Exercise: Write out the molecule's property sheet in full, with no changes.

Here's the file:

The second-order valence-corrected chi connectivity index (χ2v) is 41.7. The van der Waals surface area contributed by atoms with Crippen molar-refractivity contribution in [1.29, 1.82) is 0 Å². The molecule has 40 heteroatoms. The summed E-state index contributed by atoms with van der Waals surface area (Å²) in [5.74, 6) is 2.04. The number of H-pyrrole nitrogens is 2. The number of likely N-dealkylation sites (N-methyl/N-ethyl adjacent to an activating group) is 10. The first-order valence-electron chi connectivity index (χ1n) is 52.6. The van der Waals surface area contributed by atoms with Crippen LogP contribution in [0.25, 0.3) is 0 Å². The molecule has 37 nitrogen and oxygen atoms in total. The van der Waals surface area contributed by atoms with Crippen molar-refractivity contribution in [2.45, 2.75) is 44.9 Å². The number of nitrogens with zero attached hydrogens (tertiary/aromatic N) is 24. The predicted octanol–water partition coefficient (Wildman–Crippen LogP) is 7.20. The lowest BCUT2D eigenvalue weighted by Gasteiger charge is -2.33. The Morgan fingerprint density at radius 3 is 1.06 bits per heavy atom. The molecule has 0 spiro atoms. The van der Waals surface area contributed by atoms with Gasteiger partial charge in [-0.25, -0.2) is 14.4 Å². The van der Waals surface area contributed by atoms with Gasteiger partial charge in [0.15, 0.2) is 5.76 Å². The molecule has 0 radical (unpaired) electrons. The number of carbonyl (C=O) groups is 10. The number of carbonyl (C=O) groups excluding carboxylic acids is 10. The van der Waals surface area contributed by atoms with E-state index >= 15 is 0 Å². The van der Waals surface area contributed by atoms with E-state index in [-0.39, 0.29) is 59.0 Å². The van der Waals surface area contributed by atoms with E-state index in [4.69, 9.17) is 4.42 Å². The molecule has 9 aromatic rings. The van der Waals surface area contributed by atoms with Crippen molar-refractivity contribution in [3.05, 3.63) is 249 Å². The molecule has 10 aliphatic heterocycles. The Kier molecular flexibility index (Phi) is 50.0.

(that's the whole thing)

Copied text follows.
The second-order valence-corrected chi connectivity index (χ2v) is 41.7. The van der Waals surface area contributed by atoms with Crippen molar-refractivity contribution in [1.29, 1.82) is 0 Å². The molecule has 40 heteroatoms. The summed E-state index contributed by atoms with van der Waals surface area (Å²) in [5.74, 6) is 2.04. The number of H-pyrrole nitrogens is 2. The number of likely N-dealkylation sites (N-methyl/N-ethyl adjacent to an activating group) is 10. The first-order valence-electron chi connectivity index (χ1n) is 52.6. The van der Waals surface area contributed by atoms with Crippen LogP contribution in [0.25, 0.3) is 0 Å². The molecule has 37 nitrogen and oxygen atoms in total. The van der Waals surface area contributed by atoms with Crippen molar-refractivity contribution in [2.45, 2.75) is 44.9 Å². The number of nitrogens with zero attached hydrogens (tertiary/aromatic N) is 24. The predicted octanol–water partition coefficient (Wildman–Crippen LogP) is 7.20. The lowest BCUT2D eigenvalue weighted by Gasteiger charge is -2.33. The Morgan fingerprint density at radius 3 is 1.06 bits per heavy atom. The molecule has 0 spiro atoms. The van der Waals surface area contributed by atoms with Gasteiger partial charge in [-0.25, -0.2) is 14.4 Å². The van der Waals surface area contributed by atoms with Gasteiger partial charge in [0.15, 0.2) is 5.76 Å². The molecule has 0 radical (unpaired) electrons. The number of carbonyl (C=O) groups is 10. The number of carbonyl (C=O) groups excluding carboxylic acids is 10. The van der Waals surface area contributed by atoms with E-state index >= 15 is 0 Å². The van der Waals surface area contributed by atoms with E-state index in [-0.39, 0.29) is 59.0 Å². The van der Waals surface area contributed by atoms with E-state index in [4.69, 9.17) is 4.42 Å². The molecule has 9 aromatic rings. The van der Waals surface area contributed by atoms with Crippen molar-refractivity contribution in [3.05, 3.63) is 249 Å². The molecule has 10 aliphatic heterocycles. The Kier molecular flexibility index (Phi) is 50.0.